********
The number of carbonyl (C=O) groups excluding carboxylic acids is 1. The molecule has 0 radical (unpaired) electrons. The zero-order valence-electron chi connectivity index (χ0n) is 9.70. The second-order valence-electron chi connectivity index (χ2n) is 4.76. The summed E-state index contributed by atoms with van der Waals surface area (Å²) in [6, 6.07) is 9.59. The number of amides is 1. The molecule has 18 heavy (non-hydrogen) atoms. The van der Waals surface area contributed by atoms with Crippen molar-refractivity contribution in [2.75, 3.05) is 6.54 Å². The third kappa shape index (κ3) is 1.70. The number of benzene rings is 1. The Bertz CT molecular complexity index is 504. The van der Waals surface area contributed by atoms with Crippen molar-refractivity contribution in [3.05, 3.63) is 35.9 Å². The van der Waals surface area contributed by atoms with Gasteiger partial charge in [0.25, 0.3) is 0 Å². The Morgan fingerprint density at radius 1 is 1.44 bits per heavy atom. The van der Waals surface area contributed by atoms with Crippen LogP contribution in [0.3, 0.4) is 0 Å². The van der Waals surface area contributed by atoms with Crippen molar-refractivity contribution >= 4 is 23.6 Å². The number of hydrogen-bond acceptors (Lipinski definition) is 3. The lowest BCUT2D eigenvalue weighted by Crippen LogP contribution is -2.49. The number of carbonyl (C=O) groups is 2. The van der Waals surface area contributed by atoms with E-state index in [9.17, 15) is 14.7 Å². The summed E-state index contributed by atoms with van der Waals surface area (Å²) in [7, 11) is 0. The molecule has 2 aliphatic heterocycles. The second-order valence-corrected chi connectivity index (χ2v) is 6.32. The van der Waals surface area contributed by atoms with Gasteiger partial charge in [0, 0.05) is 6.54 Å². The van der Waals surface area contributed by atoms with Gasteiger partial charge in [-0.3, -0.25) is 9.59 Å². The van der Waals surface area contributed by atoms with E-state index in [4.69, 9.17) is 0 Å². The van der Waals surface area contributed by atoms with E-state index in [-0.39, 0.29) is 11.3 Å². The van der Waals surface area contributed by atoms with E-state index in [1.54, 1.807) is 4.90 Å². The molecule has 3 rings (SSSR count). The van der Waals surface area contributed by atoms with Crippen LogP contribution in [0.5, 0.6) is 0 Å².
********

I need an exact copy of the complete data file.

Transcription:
The number of carbonyl (C=O) groups excluding carboxylic acids is 1. The molecule has 0 radical (unpaired) electrons. The zero-order valence-electron chi connectivity index (χ0n) is 9.70. The second-order valence-electron chi connectivity index (χ2n) is 4.76. The summed E-state index contributed by atoms with van der Waals surface area (Å²) in [6, 6.07) is 9.59. The number of amides is 1. The molecule has 18 heavy (non-hydrogen) atoms. The van der Waals surface area contributed by atoms with Crippen molar-refractivity contribution in [2.75, 3.05) is 6.54 Å². The third kappa shape index (κ3) is 1.70. The number of benzene rings is 1. The Bertz CT molecular complexity index is 504. The van der Waals surface area contributed by atoms with Crippen molar-refractivity contribution in [3.05, 3.63) is 35.9 Å². The van der Waals surface area contributed by atoms with Gasteiger partial charge in [0.25, 0.3) is 0 Å². The Morgan fingerprint density at radius 1 is 1.44 bits per heavy atom. The van der Waals surface area contributed by atoms with Crippen LogP contribution in [0.3, 0.4) is 0 Å². The van der Waals surface area contributed by atoms with Crippen molar-refractivity contribution >= 4 is 23.6 Å². The number of hydrogen-bond acceptors (Lipinski definition) is 3. The lowest BCUT2D eigenvalue weighted by Crippen LogP contribution is -2.49. The number of carbonyl (C=O) groups is 2. The van der Waals surface area contributed by atoms with E-state index in [9.17, 15) is 14.7 Å². The summed E-state index contributed by atoms with van der Waals surface area (Å²) in [7, 11) is 0. The molecule has 2 aliphatic heterocycles. The second-order valence-corrected chi connectivity index (χ2v) is 6.32. The van der Waals surface area contributed by atoms with Gasteiger partial charge in [0, 0.05) is 6.54 Å². The van der Waals surface area contributed by atoms with Gasteiger partial charge in [-0.3, -0.25) is 9.59 Å². The van der Waals surface area contributed by atoms with E-state index in [4.69, 9.17) is 0 Å². The van der Waals surface area contributed by atoms with E-state index in [-0.39, 0.29) is 11.3 Å². The van der Waals surface area contributed by atoms with E-state index in [1.54, 1.807) is 4.90 Å². The molecule has 3 rings (SSSR count). The van der Waals surface area contributed by atoms with Crippen LogP contribution in [0.5, 0.6) is 0 Å².